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Spring has sprung, which means all sorts of flowers and trees are in bloom. Unfortunately for some pets, this time of year also brings bothersome allergies. Notoriously tricky to diagnose, allergies in dogs require time and patience to properly treat. It’s important to help your pup feel as comfortable as possible, no matter how unpleasant the allergy symptoms may look or feel.
Sudden or seasonal changes in behavior or physical appearance are a sign something is wrong: run, don’t walk to your vet. Allergies in dogs are rarely fatal, but they can strongly affect a pet’s quality of life, even leading to depression and behavioral concerns. Although allergies cannot be cured, they can be managed by maintaining the strict treatment plan set by your veterinarian. Use any medications as directed, and Fido will be back to mischief-making in no time.
What Causes Seasonal Allergies in Dogs?
Airborne allergens are usually to blame for dogs’ allergies, but instead of affecting the respiratory system – as they do in humans – dogs typically experience extreme itchiness. Known as atopy, this seasonal itchiness is genetically inherited. Symptoms may set in suddenly at a young age, typically six months to three years old. Female dogs are also more prone to allergies, although males are commonly diagnosed, too.
The specific allergen affecting your pet depends on the time of year as well as where you live, but can include pollen, mold, dander and any airborne particle. Roughly 10 percent of dogs are predisposed to these environmental allergies, with some breeds more susceptible than others. Shar-Peis, Golden Retrievers, Boxers, Labradors, Shih-Tzus, and Boston Terriers all have a higher risk of developing allergies.
Dog Allergy Symptoms
Atopic allergies in dogs develop due to a genetic predisposition passed down from their parents. Predisposed pets have an abnormal skin barrier that allows airborne allergens to access the deeper layers of the skin, causing a heightened immune response, extreme itchiness and excessive grooming. Areas most commonly affected by allergies in dogs include feet, ears, front legs, face and belly, but scratching can be widespread. If a pet itches too hard, its claws can break the skin, creating wounds that can become infected.
Hair loss, also known as alopecia, is another symptom of allergies in dogs. Prolonged scratching or biting can break the skin and cause moist inflammation called hot spots; these red, raw, scabby areas are extremely itchy and painful to the touch for dogs.
How To Treat Seasonal Dog Allergies
The first step is to identify what your dog is allergic to. Allergy testing is often recommended, where a veterinarian tests pets’ immune responses by pricking small samples of allergens under the skin. Once the offending substance is determined, pet parents can choose to avoid it or engage in immunotherapy. Immunotherapy treatment works by gradually increasing a dog’s exposure to an allergen, which reduces the immune response each time. However, immunotherapy for dogs is an expensive commitment – $150 to $1,000 per year – especially without pet insurance, and results may not be seen for six months to a year. Blood allergy testing is also available, but it tends to be unreliable for both environmental and food allergies.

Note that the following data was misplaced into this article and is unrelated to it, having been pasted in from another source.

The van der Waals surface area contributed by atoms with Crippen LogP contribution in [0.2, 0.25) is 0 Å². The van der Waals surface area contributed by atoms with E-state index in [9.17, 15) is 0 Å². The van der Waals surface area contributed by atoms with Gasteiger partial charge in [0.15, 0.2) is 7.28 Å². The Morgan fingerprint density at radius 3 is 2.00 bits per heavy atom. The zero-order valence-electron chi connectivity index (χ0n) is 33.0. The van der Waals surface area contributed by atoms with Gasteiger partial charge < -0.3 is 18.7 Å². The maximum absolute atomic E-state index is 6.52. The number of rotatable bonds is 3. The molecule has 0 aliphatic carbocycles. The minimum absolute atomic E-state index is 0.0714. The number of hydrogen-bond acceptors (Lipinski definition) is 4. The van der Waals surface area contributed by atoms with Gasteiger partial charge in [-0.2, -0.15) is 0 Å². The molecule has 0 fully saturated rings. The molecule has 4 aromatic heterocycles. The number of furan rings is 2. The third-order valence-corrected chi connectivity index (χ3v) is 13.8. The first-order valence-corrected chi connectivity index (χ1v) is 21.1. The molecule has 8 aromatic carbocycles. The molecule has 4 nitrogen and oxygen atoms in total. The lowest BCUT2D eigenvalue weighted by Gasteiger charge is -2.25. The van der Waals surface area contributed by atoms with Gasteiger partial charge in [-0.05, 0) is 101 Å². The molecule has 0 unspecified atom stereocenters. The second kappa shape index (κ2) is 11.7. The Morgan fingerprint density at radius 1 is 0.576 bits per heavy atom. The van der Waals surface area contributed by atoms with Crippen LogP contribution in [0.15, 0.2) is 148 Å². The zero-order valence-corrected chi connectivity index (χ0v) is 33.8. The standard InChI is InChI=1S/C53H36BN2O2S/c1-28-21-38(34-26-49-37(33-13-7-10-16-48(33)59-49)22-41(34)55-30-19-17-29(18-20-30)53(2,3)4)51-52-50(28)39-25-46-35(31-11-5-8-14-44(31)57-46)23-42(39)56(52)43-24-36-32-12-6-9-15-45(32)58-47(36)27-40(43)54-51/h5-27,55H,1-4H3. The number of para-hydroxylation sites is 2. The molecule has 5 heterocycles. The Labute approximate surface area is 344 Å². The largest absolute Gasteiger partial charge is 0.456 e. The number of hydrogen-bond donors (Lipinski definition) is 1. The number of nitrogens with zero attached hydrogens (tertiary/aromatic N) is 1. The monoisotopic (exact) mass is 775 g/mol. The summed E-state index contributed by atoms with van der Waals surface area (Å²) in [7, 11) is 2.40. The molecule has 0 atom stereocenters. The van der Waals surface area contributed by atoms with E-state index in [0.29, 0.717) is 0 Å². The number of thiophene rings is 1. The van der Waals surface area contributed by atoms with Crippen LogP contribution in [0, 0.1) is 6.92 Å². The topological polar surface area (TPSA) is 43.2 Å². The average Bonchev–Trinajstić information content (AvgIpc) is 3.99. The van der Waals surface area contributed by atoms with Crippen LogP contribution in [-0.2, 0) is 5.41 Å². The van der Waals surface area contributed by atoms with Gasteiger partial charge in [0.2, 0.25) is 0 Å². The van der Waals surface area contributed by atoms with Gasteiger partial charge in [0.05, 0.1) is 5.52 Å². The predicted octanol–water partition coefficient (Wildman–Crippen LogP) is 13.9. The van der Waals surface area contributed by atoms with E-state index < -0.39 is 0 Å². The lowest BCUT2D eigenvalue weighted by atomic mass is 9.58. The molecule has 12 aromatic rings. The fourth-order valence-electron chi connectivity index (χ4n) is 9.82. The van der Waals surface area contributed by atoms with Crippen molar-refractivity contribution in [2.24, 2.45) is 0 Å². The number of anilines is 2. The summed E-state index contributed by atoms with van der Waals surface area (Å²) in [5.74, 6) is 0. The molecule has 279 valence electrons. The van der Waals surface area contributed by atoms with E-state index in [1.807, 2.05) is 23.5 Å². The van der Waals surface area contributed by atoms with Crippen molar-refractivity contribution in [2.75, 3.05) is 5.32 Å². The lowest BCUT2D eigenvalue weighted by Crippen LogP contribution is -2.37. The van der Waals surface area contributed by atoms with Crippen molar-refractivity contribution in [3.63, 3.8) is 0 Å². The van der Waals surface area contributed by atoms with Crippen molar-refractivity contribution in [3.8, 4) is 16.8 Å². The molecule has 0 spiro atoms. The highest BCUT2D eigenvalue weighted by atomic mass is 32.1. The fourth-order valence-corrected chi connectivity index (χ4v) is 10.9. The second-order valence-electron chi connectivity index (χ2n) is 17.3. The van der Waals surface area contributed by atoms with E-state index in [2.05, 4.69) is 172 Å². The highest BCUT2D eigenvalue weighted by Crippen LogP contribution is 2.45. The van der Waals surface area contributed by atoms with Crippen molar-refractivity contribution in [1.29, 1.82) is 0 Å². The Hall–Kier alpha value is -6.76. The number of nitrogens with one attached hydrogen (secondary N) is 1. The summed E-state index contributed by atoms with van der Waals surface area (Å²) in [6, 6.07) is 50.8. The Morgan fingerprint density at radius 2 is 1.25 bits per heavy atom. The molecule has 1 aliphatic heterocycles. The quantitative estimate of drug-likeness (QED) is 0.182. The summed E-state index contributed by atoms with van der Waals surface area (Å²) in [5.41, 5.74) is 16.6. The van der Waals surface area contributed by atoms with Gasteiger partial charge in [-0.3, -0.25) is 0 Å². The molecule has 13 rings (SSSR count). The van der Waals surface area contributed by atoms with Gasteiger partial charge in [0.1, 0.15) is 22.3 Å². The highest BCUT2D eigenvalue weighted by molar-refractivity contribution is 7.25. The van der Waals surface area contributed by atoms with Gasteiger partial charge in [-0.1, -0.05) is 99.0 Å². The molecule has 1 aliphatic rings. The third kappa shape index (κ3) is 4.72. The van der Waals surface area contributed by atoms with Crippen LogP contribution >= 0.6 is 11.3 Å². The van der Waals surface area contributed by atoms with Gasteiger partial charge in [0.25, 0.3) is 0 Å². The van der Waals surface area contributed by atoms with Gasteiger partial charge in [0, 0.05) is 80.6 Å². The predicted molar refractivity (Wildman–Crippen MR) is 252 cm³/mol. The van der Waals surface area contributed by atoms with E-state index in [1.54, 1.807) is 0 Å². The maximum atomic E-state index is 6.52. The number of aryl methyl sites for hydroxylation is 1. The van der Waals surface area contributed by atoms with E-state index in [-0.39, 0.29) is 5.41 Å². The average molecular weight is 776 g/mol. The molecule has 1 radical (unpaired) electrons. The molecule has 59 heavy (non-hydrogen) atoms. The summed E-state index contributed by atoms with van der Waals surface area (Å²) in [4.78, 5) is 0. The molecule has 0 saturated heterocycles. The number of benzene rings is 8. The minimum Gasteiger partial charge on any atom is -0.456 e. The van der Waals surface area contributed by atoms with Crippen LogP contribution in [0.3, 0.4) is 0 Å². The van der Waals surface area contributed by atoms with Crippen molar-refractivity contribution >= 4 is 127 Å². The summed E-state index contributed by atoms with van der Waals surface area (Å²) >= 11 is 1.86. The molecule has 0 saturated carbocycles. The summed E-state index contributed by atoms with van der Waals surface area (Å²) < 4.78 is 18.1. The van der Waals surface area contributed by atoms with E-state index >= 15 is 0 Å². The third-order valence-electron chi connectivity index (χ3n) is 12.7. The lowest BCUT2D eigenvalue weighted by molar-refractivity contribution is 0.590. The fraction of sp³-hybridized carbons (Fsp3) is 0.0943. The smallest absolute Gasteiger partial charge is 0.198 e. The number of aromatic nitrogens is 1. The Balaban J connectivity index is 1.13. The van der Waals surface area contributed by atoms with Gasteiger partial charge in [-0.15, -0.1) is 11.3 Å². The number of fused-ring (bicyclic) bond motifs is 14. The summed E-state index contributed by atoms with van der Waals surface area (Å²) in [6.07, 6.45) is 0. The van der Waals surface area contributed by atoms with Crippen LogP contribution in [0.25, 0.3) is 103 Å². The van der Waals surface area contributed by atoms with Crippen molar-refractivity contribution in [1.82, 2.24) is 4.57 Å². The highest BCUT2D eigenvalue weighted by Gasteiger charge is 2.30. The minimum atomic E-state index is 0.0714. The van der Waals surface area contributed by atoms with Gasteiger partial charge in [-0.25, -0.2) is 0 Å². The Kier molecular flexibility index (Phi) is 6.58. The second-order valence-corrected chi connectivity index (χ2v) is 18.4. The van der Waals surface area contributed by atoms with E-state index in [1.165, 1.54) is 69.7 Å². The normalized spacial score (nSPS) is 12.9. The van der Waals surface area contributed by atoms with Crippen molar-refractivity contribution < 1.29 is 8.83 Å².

If immunotherapy isn’t an option for your dog, the only thing left to do is avoid the allergen. If the culprit is pollen, consult local forecasts and avoid walking your dog outdoors when levels are high. Your veterinarian may prescribe anti-itch medications and ointments, as well as dietary changes.
Managing Allergies in Dogs
A pet with allergies may be in constant pain or unable to go outside, both of which can lead to depression in dogs. Pay special attention to your pup during this time, and use treatment as an opportunity to bond. Warm oatmeal baths can help soothe raw, sensitive skin; ask your vet about prescription shampoos to relieve painful skin allergies in dogs. If you’re short on time, you can soak Fido’s paws or simply wipe them with baby wipes after going outside.
Prevent pollen and other environmental allergens from entering your household by removing shoes and outerwear in a separate, closed-off room. Vacuum regularly, especially around your pet’s favorite spots, and consider installing air filters as a permanent solution. Use all-natural, pet-friendly cleaning products – especially airborne sprays – and try a cooked, whole-food diet, too. Ask your vet about prescription foods or the possibility of food allergies in your dog as well. Although grain allergies are uncommon in dogs, individual pets may experience more whole-body inflammation from eating grains.
The content is not intended to be a substitute for professional veterinarian advice, diagnosis, or treatment. Always seek the advice of your veterinarian or other qualified health provider with any questions you may have regarding a medical diagnosis, condition, or treatment options.